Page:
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A Kind Word for Social Media

Nancy Niblack Baxter, Senior Editor, Hawthorne Publishing

Media critics are descrying it for ruining teenaged girls’ self-esteem, parents are trying fruitlessly to get cellphones out of the hands of their daughters and sons for at least an hour at dinner, Congress is studying restrictive laws to curb the power—Social Media. They dominate our society, Facebook, Twitter, Linked In, Tic Tok, Snapchat,—-. Their controversial and threatening power to politicize, to control any cause they disagree with by shutting down sites or contributors is undisputed. Their subscribers are in the billions. The Powers-that-be are determined to legislate to control them more specifically. But I, for one, have seen advantages in human relating as a result of the new electronic media that I wasn’t expecting at all twenty years ago.

I communicate with our grown children almost every day through electronic means. They are spread around the country, from New Hampshire to Michigan and they have their own children—and some grandchildren. The first steps of these grand little darlings, the castle that one built, the family dinner at holidays, all are shared. Of course we wish they were with us in person, but they can’t be here every birthday, every Mother’s Day, every Thanksgiving. This lets us experience their families first hand so we are familiar day-to-day with their activities when they do visit. And they communicate as a sibling group discussing family events.

Linotype

Linotype machine

At Hawthorne Publishing, we keep in contact with our authors sometimes daily and definitely weekly and monthly via email. Daily concerns, ideas for events and book production—all can be quickly resolved with a speedy message. And dealing with the printer is a matter of one rapidly advancing technology after another. It is difficult to remember times in our publishing company’s history when electronic production wasn’t an everyday occurrence. But it is true there was an era when we did not create Word files to put out a book. In 1987, when Guild Press, the predecessor of our present Hawthorne Publishing, began publishing books, Alexander Graphics downtown in Indianapolis did the production files from typewriter pages we supplied. They were just beginning to use early computers, rare in individual hands. In the lobby of the company a huge linotype machine sat, only recently retired in a printing firm that had produced books and most forms of documents since the 1930s. I myself had been trained at the offices of the Butler University Collegian to set type by hand, creating headlines from a type chest with two cases, upper and lower.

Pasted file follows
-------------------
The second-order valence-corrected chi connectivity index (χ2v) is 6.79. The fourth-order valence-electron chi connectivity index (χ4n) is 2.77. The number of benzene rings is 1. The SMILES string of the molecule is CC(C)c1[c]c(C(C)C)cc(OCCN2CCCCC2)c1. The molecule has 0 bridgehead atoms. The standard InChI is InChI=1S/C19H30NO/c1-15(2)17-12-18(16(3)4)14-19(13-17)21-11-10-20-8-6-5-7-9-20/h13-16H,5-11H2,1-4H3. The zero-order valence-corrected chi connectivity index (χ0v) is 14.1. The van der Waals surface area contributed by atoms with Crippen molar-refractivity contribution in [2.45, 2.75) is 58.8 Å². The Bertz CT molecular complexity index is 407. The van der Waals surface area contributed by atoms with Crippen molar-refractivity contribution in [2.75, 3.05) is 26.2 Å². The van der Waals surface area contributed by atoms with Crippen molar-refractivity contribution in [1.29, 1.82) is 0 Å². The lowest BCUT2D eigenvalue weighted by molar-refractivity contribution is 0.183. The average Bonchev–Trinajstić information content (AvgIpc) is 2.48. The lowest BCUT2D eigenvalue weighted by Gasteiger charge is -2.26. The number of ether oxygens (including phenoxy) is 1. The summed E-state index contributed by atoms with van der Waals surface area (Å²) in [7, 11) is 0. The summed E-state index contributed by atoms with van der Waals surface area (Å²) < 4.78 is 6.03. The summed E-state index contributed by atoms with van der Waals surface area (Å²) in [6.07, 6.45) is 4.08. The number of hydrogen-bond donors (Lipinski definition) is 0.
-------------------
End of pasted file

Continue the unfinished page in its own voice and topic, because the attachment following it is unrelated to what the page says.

Times from the late 1980s on changed rapidly, every few months bringing new means of book publishing. We entered our own first book into an electronic file, the young people’s Hoosier Farmboy in Lincoln’s Army: The Civil War Letters of John McClure in 1993. From then on it was constant upgrading with electronic means through Microsoft Word and then InDesign, which we use in updated versions today.

Most impressive is a consulting book we are in process with today: a collection of the sermons of David Owen, the well known Indiana Methodist preacher. The collection of his sermons needed to be compiled from parishioners who had saved typescripts through many decades. No electronic file existed. So the pre-press firm in Ohio took what they call “legacy documents” and utilized OCR (optical character recognition) to scan them into, eventually, workable Word documents. Much correcting had to happen on the earliest documents; the OCR process couldn’t recognize the odd old type.

I’m glad for the progress. I don’t understand it very well, but I welcome the benefits. I never did like to set that type in those little hand-held troughs with two cases! There had to be something better. And I’m glad there is

When You Don’t Know the Length of the Race: Sermons on Christian Quandaries and How to Move Beyond Them by David Owen is set for release in early April.

Nancy Niblack Baxter, Senior Editor Hawthorne Publishing.